Google Wave Protocols: Clearing the Confusion

wavelogoToday is the long-awaited day when 100,000 lucky individuals receive access to an early, but working, version of Google Wave. I hope I am in those ranks! Like many people, I have been reading about Wave, but have not been able to experience it hands-on.

Wave has been a hot topic since it was first shown outside of Google last May. Yet it continues to be quite misunderstood, most likely because it is such an early stage effort and most interested people have not been able to lay hands on the technology.

The confusion surrounding Wave was highlighted for me yesterday in a Twitter exchange on the topic. It all started innocently enough, when Andy McAfee asked:

Andy1

To which I replied:

Larry1

That statement elicited the following comment from Jevon MacDonald of the Dachis Group:

Jevon1

I am not a technologist. I seek to understand technology well enough that I can explain it in layman’s terms to business people, so they understand how technology can help them achieve their business goals. So I generally avoid getting into deep technical discussions. This time, however, I was pretty sure that I was on solid ground, so the conversation between me and Jevon continued:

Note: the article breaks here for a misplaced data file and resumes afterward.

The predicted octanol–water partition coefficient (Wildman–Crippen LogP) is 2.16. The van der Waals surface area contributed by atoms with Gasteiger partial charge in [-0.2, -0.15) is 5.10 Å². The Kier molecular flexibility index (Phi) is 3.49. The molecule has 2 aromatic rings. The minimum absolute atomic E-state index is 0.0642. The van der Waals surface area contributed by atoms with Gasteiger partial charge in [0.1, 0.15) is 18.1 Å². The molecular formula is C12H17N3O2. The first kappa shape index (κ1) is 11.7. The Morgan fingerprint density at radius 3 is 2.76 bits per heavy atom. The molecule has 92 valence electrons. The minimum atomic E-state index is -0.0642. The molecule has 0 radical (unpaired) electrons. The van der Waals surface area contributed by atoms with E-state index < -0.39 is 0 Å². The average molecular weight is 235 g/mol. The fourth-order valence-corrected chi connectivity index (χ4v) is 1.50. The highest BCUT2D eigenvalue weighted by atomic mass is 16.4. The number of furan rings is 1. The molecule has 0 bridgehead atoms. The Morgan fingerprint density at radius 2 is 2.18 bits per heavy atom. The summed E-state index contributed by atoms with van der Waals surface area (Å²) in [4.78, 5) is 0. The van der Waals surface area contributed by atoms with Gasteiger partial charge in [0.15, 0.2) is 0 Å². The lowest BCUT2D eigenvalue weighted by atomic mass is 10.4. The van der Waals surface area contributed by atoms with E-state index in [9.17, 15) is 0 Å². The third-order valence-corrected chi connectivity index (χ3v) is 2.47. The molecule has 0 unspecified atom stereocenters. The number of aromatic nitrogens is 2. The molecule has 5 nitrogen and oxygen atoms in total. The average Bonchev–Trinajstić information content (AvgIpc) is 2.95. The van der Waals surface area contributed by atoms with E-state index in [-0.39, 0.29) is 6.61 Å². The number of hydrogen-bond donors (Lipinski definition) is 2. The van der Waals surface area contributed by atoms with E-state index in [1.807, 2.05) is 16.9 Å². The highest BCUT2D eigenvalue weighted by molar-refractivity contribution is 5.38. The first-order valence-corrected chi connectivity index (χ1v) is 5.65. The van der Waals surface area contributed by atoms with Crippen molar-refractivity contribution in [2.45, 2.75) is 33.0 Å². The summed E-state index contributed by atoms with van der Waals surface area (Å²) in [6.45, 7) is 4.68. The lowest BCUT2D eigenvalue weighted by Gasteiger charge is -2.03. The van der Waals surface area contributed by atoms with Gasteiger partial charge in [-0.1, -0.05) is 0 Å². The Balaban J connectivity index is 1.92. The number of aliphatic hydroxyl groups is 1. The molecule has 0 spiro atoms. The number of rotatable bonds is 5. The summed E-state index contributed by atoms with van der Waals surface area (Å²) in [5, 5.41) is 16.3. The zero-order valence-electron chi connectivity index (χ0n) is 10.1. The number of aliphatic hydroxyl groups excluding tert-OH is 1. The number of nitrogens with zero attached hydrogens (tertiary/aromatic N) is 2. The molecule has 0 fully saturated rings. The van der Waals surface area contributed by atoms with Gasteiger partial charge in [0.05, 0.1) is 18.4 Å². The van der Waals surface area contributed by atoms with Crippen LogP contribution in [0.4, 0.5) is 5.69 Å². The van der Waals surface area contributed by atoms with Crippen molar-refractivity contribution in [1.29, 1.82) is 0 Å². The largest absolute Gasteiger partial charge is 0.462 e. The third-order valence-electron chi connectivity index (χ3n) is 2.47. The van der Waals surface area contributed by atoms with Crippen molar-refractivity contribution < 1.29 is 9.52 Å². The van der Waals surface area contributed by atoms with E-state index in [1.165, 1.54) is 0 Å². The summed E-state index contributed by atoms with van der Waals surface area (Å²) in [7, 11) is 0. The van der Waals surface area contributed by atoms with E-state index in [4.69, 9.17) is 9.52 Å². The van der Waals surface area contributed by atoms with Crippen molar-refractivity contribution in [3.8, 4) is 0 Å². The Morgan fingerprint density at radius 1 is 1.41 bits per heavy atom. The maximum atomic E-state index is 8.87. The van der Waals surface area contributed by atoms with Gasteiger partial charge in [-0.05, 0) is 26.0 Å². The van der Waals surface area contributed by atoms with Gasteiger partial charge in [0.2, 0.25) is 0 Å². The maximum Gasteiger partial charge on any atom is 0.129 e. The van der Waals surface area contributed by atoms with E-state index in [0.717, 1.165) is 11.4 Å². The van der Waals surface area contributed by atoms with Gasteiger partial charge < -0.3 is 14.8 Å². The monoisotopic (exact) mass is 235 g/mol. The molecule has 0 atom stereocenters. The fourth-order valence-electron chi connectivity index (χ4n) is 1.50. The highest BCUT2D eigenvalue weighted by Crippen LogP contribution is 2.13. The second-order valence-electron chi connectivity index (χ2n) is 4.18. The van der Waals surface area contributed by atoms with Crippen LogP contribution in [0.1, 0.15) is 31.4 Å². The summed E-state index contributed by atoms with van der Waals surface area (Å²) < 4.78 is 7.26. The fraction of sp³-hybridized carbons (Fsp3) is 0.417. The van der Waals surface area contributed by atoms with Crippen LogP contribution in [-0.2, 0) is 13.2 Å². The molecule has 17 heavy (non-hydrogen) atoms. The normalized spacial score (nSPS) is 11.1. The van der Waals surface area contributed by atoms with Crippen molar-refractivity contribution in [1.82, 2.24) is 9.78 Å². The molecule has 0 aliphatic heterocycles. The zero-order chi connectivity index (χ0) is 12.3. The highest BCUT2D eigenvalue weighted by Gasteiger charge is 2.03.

Larry2

Larry3

Jevon2

Larry4

Now, here we are, at the promised blog post. But, how can Jevon and I both be correct? Simple. Google Wave encompasses not one, but several protocols for communication between system components, as illustrated in the figure below.

wave_protocols

Figure 1: Google Wave Protocols (Source: J. Aaron Farr, http://www.cubiclemuses.com/cm/articles/2009/08/09/waves-web-of-protocols/)

The most discussed of these is the Google Wave Federation protocol, which is an extension of the Extensible Messaging and Presence Protocol (XMPP). However, Wave also requires protocols for client-server and robot server- (Web service) Wave server communication. It is also possible, but probably not desirable, for Wave to utilize a client-client protocol.

Jevon was absolutely correct about the XMPP protocol enabling server-server communication in the Google Wave Federation Protocol. The Draft Protocol Specification for the Google Wave Federation Protocol lays out the technical details, which I will not explore here. XMPP provides a reliable mechanism for server-server communication and is a logical choice for that function in Google Wave, because XMPP was originally designed to transmit instant message and presence data.